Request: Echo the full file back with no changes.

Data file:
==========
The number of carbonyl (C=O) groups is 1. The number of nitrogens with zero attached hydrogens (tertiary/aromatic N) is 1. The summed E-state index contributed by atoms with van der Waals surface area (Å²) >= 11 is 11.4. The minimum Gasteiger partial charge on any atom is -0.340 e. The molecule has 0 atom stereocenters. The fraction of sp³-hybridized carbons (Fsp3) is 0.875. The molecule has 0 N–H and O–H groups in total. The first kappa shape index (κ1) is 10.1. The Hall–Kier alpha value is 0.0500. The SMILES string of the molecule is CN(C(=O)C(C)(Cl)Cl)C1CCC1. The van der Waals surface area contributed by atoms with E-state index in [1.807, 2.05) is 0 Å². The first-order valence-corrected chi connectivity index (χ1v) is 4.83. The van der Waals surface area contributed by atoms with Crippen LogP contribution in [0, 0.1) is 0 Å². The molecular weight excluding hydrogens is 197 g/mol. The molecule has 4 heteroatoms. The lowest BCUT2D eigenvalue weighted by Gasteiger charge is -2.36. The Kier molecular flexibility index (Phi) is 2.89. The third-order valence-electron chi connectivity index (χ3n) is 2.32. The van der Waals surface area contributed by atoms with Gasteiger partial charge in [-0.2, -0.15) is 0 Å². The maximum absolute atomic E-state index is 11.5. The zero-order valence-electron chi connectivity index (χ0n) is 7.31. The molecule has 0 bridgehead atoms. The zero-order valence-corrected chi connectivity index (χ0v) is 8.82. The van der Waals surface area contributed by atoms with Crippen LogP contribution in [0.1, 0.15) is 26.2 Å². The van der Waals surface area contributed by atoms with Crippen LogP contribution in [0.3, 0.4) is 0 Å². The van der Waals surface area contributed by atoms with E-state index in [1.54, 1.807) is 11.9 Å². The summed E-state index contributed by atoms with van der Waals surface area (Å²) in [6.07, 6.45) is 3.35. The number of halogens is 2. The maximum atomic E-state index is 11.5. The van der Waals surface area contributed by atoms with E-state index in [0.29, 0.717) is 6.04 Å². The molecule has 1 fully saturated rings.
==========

The number of carbonyl (C=O) groups is 1. The number of nitrogens with zero attached hydrogens (tertiary/aromatic N) is 1. The summed E-state index contributed by atoms with van der Waals surface area (Å²) >= 11 is 11.4. The minimum Gasteiger partial charge on any atom is -0.340 e. The molecule has 0 atom stereocenters. The fraction of sp³-hybridized carbons (Fsp3) is 0.875. The molecule has 0 N–H and O–H groups in total. The first kappa shape index (κ1) is 10.1. The Hall–Kier alpha value is 0.0500. The SMILES string of the molecule is CN(C(=O)C(C)(Cl)Cl)C1CCC1. The van der Waals surface area contributed by atoms with E-state index in [1.807, 2.05) is 0 Å². The first-order valence-corrected chi connectivity index (χ1v) is 4.83. The van der Waals surface area contributed by atoms with Crippen LogP contribution in [0, 0.1) is 0 Å². The molecular weight excluding hydrogens is 197 g/mol. The molecule has 4 heteroatoms. The lowest BCUT2D eigenvalue weighted by Gasteiger charge is -2.36. The Kier molecular flexibility index (Phi) is 2.89. The third-order valence-electron chi connectivity index (χ3n) is 2.32. The van der Waals surface area contributed by atoms with Gasteiger partial charge in [-0.2, -0.15) is 0 Å². The maximum absolute atomic E-state index is 11.5. The zero-order valence-electron chi connectivity index (χ0n) is 7.31. The molecule has 0 bridgehead atoms. The zero-order valence-corrected chi connectivity index (χ0v) is 8.82. The van der Waals surface area contributed by atoms with Crippen LogP contribution in [0.1, 0.15) is 26.2 Å². The van der Waals surface area contributed by atoms with Crippen LogP contribution in [0.3, 0.4) is 0 Å². The van der Waals surface area contributed by atoms with E-state index in [1.54, 1.807) is 11.9 Å². The summed E-state index contributed by atoms with van der Waals surface area (Å²) in [6.07, 6.45) is 3.35. The number of halogens is 2. The maximum atomic E-state index is 11.5. The van der Waals surface area contributed by atoms with E-state index in [0.29, 0.717) is 6.04 Å². The molecule has 1 fully saturated rings.